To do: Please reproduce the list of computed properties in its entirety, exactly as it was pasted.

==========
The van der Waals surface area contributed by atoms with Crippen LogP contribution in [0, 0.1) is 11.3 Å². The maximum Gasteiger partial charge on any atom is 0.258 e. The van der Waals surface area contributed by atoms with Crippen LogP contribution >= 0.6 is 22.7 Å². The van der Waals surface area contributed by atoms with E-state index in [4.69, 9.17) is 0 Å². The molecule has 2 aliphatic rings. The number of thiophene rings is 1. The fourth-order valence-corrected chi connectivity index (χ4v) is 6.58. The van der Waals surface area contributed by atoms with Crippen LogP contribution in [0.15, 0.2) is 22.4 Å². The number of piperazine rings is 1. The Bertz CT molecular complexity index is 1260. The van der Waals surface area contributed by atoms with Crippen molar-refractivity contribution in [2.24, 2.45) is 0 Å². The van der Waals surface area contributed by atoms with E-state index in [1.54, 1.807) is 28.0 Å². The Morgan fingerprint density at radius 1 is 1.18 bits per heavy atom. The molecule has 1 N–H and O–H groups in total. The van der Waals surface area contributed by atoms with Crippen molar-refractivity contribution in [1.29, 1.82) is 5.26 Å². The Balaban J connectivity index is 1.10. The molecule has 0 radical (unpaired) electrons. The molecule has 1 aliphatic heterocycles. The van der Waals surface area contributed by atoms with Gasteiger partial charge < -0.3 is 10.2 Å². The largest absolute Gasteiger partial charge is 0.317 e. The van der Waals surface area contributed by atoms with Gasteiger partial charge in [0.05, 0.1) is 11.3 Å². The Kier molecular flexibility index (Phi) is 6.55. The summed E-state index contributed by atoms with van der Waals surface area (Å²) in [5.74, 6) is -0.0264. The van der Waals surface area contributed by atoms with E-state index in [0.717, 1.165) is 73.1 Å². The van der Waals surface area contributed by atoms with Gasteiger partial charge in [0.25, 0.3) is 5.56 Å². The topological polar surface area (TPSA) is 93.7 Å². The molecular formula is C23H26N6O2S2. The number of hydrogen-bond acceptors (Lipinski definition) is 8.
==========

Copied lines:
The van der Waals surface area contributed by atoms with Crippen LogP contribution in [0, 0.1) is 11.3 Å². The maximum Gasteiger partial charge on any atom is 0.258 e. The van der Waals surface area contributed by atoms with Crippen LogP contribution >= 0.6 is 22.7 Å². The van der Waals surface area contributed by atoms with E-state index in [4.69, 9.17) is 0 Å². The molecule has 2 aliphatic rings. The number of thiophene rings is 1. The fourth-order valence-corrected chi connectivity index (χ4v) is 6.58. The van der Waals surface area contributed by atoms with Crippen LogP contribution in [0.15, 0.2) is 22.4 Å². The number of piperazine rings is 1. The Bertz CT molecular complexity index is 1260. The van der Waals surface area contributed by atoms with Crippen molar-refractivity contribution in [2.24, 2.45) is 0 Å². The van der Waals surface area contributed by atoms with E-state index in [1.54, 1.807) is 28.0 Å². The Morgan fingerprint density at radius 1 is 1.18 bits per heavy atom. The molecule has 1 N–H and O–H groups in total. The van der Waals surface area contributed by atoms with Crippen molar-refractivity contribution in [1.29, 1.82) is 5.26 Å². The Balaban J connectivity index is 1.10. The molecule has 0 radical (unpaired) electrons. The molecule has 1 aliphatic heterocycles. The van der Waals surface area contributed by atoms with Gasteiger partial charge < -0.3 is 10.2 Å². The largest absolute Gasteiger partial charge is 0.317 e. The van der Waals surface area contributed by atoms with Gasteiger partial charge in [0.05, 0.1) is 11.3 Å². The Kier molecular flexibility index (Phi) is 6.55. The summed E-state index contributed by atoms with van der Waals surface area (Å²) in [5.74, 6) is -0.0264. The van der Waals surface area contributed by atoms with E-state index in [0.717, 1.165) is 73.1 Å². The van der Waals surface area contributed by atoms with Gasteiger partial charge in [0.25, 0.3) is 5.56 Å². The topological polar surface area (TPSA) is 93.7 Å². The molecular formula is C23H26N6O2S2. The number of hydrogen-bond acceptors (Lipinski definition) is 8.